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Using Cocaine? Fingerprints Might Tell

Posted 27 Oct 2017 by Drugs.com

FRIDAY, Oct. 27, 2017 – An experimental fingerprint test could confirm within seconds if someone has used cocaine, according to a new study. The screening might pave the way for fingerprint-detection of other dangerous drugs such as heroin and ecstasy, said scientists at the University of Surrey in England. "This is a real breakthrough in our work to bring a real-time, noninvasive drug-testing method to the market that will provide a definitive result in a matter of minutes. We are already working on a 30-second method," said study co-leader Melanie Bailey, a chemistry lecturer. When people take cocaine, they excrete trace amounts of benzoylecgonine and methylecgonine. These chemicals can be detected in fingerprint residue even after hand-washing, the researchers explained. For the study, 239 sets of fingerprints were taken from patients seeking treatment at drug rehab centers and from ... Read more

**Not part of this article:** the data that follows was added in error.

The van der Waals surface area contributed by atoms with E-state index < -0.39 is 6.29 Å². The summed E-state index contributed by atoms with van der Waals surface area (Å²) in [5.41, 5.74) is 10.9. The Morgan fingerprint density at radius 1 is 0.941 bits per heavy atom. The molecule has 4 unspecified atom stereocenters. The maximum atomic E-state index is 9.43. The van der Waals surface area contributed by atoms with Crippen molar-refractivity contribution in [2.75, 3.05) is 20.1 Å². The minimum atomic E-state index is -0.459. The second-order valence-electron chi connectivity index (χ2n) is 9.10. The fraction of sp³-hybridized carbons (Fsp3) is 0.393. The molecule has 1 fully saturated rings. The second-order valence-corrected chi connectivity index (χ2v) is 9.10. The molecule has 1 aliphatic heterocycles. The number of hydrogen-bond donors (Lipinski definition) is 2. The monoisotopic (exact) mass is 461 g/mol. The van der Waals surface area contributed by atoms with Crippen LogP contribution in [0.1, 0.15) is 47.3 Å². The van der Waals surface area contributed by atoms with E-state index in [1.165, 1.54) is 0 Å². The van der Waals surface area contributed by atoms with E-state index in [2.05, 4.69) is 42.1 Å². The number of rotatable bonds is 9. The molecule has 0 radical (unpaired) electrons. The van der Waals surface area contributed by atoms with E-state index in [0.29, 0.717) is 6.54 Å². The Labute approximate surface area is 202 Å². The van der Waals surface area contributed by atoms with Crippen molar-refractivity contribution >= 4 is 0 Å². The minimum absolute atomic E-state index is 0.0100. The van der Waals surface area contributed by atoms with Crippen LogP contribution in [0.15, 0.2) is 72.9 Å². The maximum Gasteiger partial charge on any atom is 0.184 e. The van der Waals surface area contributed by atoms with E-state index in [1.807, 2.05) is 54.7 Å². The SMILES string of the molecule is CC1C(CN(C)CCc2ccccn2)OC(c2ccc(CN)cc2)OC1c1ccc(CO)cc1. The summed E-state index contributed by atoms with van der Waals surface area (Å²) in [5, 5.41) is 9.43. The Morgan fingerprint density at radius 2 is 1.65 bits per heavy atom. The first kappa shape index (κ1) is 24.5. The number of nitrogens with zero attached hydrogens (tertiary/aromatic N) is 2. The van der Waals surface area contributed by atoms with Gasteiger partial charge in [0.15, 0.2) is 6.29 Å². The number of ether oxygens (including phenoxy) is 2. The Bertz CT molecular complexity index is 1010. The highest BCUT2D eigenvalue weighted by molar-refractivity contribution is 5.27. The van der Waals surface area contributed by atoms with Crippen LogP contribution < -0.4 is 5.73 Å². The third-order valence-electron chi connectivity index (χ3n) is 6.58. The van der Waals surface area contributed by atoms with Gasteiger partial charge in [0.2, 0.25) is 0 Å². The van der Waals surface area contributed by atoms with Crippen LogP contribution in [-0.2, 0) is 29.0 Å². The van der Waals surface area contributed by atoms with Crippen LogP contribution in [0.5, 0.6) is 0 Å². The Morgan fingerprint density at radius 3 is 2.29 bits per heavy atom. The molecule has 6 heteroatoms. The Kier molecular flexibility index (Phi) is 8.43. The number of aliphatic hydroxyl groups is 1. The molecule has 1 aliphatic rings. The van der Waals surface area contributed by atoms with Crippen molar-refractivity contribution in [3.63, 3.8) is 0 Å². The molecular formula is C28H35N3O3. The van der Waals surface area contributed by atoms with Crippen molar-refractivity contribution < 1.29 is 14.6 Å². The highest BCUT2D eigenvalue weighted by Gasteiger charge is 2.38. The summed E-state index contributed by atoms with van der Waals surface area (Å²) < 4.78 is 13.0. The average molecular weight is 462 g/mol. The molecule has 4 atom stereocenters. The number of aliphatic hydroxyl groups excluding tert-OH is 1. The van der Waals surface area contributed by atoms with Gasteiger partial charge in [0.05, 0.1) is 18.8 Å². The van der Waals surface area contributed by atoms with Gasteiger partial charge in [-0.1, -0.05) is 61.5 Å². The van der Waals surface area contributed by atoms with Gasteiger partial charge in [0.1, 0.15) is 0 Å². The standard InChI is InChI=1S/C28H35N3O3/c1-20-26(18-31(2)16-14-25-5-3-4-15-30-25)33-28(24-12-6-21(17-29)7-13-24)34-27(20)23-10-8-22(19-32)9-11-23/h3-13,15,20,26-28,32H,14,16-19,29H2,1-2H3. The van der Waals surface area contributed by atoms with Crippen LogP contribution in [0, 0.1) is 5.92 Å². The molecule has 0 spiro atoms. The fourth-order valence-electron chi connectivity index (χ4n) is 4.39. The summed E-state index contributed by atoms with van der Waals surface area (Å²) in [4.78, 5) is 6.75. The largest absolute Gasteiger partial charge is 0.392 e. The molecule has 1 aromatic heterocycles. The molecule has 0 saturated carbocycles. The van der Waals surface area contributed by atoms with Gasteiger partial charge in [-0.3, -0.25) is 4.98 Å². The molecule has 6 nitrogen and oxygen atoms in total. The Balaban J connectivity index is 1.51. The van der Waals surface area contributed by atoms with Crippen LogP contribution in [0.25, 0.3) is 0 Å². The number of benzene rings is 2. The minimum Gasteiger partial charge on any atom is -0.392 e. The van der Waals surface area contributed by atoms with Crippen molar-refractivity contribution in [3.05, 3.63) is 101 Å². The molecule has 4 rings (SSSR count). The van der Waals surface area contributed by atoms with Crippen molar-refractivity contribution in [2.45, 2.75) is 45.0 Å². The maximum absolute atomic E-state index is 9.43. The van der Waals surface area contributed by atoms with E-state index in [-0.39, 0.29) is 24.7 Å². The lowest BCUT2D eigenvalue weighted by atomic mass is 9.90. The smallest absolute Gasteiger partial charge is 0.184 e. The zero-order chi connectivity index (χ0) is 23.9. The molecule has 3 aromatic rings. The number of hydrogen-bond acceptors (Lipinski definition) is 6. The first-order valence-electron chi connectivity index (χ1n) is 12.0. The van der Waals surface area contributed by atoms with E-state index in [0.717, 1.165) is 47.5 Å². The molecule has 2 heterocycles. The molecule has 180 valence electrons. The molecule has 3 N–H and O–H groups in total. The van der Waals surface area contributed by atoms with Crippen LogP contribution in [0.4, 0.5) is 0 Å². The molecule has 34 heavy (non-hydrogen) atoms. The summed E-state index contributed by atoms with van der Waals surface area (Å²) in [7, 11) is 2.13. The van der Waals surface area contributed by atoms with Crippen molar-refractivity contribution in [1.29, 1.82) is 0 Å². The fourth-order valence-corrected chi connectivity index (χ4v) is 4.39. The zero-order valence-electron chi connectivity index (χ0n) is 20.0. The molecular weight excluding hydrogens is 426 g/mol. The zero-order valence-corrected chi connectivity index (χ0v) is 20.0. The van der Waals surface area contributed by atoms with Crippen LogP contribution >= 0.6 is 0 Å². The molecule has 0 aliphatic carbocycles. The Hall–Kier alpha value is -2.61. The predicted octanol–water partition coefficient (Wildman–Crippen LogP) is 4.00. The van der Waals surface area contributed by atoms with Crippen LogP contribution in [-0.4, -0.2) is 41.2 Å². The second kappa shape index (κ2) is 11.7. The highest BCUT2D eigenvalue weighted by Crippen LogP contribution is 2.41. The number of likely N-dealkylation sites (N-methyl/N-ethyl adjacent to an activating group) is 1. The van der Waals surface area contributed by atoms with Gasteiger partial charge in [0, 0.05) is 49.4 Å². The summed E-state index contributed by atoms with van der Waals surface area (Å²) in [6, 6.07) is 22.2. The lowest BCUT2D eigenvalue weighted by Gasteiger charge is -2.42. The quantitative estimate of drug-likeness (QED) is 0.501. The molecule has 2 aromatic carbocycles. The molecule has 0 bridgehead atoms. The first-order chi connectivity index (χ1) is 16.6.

Related support groups: Drug Dependence, Substance Abuse, Diagnosis and Investigation, Toxic Reactions Incl Drug and Substance Abuse, C-Topical Solution

App to Help Treat Substance Abuse Approved

Posted 14 Sep 2017 by Drugs.com